I am open to hearing how teachers have successfully integrated ChatBot GPT into their classrooms, but unless it helps student know themselves better, understand and clarify their own thoughts better, and make better choices as writers, I suspect I will be unimpressed, no matter how impressive those final algorithm-written essays turn out. We are supposed to be creating writers and thinkers, not finished writing products.

What is my takeaway for this post? That we should encourage students to just start writing and see what they think when they aren’t sure. That we should ask our students what kinds of writing they find meaningful and let them do that writing. Sometimes outwitting the ChatBot is as simple as that… I hope.

Thanks for helping me discover what I think.

Images via Created by David Lee Finkle

How do you help your students to find meaningful things to write about? How do you help them discover what they are thinking through writing? You can connect with me on Twitter @DLFinkle or engage on Facebook at to continue the conversation.  

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  1. It does make sense! As I said, I’m still working out my thinking! (Which is something I can only do when I write for myself!)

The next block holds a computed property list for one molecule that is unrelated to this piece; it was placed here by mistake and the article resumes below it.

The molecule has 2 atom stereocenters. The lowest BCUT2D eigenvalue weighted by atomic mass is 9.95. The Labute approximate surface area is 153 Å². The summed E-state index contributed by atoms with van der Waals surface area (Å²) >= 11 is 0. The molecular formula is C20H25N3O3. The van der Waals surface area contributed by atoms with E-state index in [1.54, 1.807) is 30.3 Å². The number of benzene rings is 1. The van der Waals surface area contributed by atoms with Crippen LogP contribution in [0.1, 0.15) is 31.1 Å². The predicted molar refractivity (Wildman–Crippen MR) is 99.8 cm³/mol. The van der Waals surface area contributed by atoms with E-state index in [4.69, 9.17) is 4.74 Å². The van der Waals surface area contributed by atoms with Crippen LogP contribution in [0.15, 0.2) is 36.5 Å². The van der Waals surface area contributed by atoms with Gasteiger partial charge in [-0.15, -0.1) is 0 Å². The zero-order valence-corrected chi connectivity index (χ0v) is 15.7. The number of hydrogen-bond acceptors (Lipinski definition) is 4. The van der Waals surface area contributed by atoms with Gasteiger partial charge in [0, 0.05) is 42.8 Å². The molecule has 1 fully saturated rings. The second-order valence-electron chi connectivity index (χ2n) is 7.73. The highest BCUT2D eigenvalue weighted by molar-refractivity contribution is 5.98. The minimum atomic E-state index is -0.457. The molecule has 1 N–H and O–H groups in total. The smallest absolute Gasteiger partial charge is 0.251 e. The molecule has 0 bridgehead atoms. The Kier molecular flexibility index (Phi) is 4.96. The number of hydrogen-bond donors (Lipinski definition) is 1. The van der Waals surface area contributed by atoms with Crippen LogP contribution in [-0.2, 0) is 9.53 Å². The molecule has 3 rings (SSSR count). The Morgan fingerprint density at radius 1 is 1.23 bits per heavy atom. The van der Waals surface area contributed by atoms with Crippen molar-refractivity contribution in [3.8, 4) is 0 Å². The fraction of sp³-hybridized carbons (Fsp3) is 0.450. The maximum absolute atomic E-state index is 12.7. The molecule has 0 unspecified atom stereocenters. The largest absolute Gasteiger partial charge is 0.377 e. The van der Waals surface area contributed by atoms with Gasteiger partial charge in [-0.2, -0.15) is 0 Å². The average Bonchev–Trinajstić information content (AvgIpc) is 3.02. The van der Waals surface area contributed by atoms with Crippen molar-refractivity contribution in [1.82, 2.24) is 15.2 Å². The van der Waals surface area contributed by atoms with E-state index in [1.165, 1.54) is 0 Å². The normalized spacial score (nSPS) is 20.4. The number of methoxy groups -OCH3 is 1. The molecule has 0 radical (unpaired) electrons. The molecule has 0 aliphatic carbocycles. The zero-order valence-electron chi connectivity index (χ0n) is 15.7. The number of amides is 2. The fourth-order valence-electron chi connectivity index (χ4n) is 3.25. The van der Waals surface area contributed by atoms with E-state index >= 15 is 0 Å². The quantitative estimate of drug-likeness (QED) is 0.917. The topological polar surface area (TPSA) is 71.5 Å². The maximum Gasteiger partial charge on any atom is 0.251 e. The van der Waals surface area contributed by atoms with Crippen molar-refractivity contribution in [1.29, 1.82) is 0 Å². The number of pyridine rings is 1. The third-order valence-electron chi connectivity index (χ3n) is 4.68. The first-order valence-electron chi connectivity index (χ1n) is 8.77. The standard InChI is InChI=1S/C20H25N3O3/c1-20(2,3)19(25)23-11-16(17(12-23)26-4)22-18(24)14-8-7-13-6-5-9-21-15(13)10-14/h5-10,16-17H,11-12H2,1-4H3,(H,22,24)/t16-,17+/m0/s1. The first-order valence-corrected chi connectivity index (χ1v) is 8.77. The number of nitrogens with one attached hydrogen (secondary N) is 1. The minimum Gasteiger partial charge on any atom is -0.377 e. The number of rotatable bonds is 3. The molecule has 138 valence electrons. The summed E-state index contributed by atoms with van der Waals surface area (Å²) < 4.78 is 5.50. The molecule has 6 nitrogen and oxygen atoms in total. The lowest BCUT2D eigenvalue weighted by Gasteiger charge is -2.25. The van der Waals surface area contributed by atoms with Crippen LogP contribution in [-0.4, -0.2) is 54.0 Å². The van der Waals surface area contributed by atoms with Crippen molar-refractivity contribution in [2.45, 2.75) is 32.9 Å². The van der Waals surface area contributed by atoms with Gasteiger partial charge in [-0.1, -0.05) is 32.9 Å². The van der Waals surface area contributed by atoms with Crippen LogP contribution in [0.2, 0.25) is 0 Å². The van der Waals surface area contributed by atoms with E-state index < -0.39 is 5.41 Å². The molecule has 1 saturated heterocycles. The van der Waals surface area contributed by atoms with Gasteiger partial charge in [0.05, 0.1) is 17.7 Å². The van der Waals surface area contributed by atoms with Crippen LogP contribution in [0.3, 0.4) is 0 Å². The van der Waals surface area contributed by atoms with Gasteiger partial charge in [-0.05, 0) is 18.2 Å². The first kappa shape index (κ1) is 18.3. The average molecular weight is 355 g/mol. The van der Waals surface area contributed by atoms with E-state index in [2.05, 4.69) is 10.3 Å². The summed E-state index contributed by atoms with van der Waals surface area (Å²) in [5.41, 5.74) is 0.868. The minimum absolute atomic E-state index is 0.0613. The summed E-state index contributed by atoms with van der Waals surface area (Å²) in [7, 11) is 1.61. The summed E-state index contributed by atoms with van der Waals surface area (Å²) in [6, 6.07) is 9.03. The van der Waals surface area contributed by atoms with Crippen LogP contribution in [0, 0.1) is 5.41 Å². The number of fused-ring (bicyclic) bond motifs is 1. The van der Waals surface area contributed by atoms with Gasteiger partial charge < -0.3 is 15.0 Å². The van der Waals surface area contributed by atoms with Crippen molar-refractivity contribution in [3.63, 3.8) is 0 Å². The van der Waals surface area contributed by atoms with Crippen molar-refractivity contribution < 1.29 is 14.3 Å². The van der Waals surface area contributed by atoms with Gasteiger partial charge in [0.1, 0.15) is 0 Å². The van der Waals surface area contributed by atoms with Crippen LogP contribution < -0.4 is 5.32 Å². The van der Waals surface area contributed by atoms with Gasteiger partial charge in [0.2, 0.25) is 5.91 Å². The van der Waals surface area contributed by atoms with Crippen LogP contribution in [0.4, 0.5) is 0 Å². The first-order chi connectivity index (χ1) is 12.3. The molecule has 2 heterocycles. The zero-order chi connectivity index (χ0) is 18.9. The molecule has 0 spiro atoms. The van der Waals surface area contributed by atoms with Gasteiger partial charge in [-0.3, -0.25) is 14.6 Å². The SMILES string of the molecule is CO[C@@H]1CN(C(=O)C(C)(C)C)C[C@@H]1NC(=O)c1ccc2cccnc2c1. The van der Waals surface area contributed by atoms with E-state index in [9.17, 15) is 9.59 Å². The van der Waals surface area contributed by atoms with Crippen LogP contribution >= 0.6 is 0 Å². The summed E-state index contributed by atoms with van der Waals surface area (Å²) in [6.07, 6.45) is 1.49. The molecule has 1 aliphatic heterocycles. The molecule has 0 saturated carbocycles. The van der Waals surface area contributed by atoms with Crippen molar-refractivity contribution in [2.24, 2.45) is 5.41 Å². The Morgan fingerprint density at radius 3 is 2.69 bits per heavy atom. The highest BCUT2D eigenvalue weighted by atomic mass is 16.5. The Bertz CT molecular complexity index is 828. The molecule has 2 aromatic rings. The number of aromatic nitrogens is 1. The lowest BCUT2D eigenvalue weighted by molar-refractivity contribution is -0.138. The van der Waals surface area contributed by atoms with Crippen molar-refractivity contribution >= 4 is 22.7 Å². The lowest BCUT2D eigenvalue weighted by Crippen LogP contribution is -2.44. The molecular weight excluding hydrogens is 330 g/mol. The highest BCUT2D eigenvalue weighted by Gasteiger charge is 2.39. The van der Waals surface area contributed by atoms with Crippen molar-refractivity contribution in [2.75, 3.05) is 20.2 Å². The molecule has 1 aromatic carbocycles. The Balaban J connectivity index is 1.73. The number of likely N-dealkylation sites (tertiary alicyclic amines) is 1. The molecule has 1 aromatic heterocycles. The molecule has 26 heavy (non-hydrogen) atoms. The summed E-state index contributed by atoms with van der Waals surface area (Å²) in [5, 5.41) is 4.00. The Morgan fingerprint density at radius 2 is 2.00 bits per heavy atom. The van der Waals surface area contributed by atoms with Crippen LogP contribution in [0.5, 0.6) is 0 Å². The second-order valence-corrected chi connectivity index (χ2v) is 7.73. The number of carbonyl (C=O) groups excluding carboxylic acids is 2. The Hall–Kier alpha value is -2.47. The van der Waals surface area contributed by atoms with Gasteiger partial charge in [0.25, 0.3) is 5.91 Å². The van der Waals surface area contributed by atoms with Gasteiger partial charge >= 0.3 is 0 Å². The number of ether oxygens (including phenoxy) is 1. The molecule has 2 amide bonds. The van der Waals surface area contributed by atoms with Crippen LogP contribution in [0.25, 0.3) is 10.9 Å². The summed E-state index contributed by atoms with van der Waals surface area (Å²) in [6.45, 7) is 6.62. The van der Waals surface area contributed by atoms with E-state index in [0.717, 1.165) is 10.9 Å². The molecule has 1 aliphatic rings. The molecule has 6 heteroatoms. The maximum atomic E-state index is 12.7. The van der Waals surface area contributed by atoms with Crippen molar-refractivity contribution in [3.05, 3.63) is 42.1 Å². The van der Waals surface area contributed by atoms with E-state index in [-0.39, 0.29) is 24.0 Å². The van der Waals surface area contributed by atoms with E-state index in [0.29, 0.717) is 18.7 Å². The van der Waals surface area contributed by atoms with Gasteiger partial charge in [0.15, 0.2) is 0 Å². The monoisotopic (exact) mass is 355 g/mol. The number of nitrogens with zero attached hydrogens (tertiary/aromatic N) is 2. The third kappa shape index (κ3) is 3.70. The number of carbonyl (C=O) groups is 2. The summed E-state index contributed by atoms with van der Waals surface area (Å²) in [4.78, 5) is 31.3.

2. I really appreciated this post, and I plan to ask my students the same questions about what makes writing meaningful or not. I do wonder, though: how do we help our students stay motivated and willing to do the hard work of completing a writing assignment they don’t “care about”? I’m not sure it’s possible or realistic to assign work that will spark every student’s imagination or feel meaningful to everyone, and whatever I might do in my class to offer these kinds of assignments, I know my students will, at some point in their academic careers, be asked to write about something they don’t personally connect with. I don’t want to tacitly admit that cheating or cutting corners is somehow excusable when a student just isn’t “feeling it.” Does that make sense?